I’m not sure how exactly to word the question, but you’ll find that there is one. When I was growing up in the US, we had a public library. Anyone could go and check out a book free of charge, take it home, read it, and bring it back. In the summer, during school vacations, the library hosted a reading competition in which you could earn prizes for reading a certain number of books (and usually writing reports about them to prove you read them). When I got used to living in my host culture, I asked my boyfriend (now husband) who really enjoys to read but never finds the time for it, “Why aren’t there a lot of libraries here?” His response was, quite frankly, pretty depressing to a bibliophile such as myself. He basically told me that when he was a child, he got up at 4 am to take the corn to the mill to get it ground so his mother could make tortillas. At 6 he bathed, ate, and walked to school. When school got out at noon, he went home, changed from his school clothes to his work clothes and went to work in the fields until it was too dark to see. Then he went home and ate dinner. After dinner, he did his homework by the light of the dying cook fire. “When did I have time to read anything for fun?” (During vacations, he worked both morning and afternoon. I don’t know what he did by the light of the dying cook fire.)

    So, perhaps the question is “How do the demands of a culture affect the services which are offered?”

    A decade ago, Guatemala had the lowest literacy rate in the Western Hemisphere. i think it’s now second lowest. Libraries would be a great way to raise that literacy rate, but only if people are excited about them and interested in them. However, as my husband showed me, it’s not necessarily a practical solution.

    1. Lauren Pinkston September 18, 2017

      Really great perspective, Annalisa. And again, what a rich understanding you have and will continue to have of Guatemala because of your marriage! I love this question and this commentary.

  3. Michele September 15, 2017

    Who are the most important people in your country/community/life?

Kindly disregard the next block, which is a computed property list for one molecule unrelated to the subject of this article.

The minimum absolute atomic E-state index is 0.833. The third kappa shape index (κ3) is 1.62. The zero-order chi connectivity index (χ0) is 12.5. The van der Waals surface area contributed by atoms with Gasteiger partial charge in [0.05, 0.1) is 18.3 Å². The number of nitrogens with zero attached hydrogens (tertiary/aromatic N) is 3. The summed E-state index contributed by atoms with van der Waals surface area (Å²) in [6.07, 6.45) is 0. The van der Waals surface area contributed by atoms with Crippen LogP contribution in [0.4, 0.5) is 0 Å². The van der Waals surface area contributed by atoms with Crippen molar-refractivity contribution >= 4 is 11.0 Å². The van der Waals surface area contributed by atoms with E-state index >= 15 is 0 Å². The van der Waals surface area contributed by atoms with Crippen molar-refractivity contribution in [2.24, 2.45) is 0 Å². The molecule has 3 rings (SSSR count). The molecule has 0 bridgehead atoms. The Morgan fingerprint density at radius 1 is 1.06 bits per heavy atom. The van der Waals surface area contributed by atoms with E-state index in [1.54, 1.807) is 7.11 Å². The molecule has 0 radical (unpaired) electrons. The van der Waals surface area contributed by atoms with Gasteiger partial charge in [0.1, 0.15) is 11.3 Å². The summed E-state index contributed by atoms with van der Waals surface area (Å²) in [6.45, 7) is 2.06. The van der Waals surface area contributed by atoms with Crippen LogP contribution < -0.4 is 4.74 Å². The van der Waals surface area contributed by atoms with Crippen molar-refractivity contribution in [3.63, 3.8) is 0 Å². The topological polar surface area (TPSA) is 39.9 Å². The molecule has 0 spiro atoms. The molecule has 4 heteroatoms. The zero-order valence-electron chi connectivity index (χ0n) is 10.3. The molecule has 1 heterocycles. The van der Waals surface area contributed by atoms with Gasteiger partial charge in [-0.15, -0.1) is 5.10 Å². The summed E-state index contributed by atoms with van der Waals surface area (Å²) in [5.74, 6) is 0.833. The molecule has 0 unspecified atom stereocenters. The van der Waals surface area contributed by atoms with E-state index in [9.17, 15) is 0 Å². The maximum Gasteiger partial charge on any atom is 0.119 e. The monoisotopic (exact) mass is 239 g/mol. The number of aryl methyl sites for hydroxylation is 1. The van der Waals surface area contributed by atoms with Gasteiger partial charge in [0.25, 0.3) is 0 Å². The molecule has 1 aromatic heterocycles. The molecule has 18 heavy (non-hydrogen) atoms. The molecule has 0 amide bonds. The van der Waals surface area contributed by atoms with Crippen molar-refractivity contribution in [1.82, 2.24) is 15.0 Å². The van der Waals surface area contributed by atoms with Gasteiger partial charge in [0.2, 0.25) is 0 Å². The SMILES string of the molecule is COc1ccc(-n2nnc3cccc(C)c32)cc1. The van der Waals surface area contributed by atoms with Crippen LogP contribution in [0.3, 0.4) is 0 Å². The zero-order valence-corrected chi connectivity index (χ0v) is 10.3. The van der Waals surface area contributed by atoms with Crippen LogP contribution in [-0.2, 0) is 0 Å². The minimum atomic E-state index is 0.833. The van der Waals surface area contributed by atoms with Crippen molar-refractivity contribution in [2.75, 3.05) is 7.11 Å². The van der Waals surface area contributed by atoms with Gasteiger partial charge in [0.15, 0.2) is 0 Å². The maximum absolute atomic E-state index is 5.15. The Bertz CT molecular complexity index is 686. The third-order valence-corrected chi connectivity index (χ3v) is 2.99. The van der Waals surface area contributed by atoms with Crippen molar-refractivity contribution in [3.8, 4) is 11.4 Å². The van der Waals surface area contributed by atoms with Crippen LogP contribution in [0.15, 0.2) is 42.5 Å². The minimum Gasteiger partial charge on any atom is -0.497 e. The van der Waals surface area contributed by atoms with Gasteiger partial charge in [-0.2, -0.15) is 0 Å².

What makes you happy /sad/scared /laugh? (Those seem really personal, but if you ask a number of people, you can often find trends that show differences between the culture and your own).
    How has this country changed in the last…years? Do you think the changes are good or bad? (I love to hear the stories of older people, especially)!

  4. Megann September 16, 2017

    I’m not so good at coming up with my own questions…I’m always looking for resources that have good questions to ask people, hehe! I guess usually I end up coming up with questions in the spur of the moment when I’m having a conversation with someone, though, maybe from something that came up in the conversation or something like that. I guess one question that’s not necessarily so original, but definitely has let me see how my friends think about things, is “What would you do if you won (fill in the blank with an amount of money)?” It’s been interesting to see differences in what people from my home culture and host culture say about this and kind of get a little picture of some different values each culture has.

    1. Lauren Pinkston September 18, 2017

      I love that, Megann. I think that question will quickly give you a clue about the heart of a person. And let you know if they are a person of peace!

  5. Current China Curiosities  – REL2 in China September 17, 2017

    […]  You might think that after three years, I have a pretty good understanding of China.  But this week at Velvet Ashes, the theme is curiosity.  So I started to think about all the things I’m still […]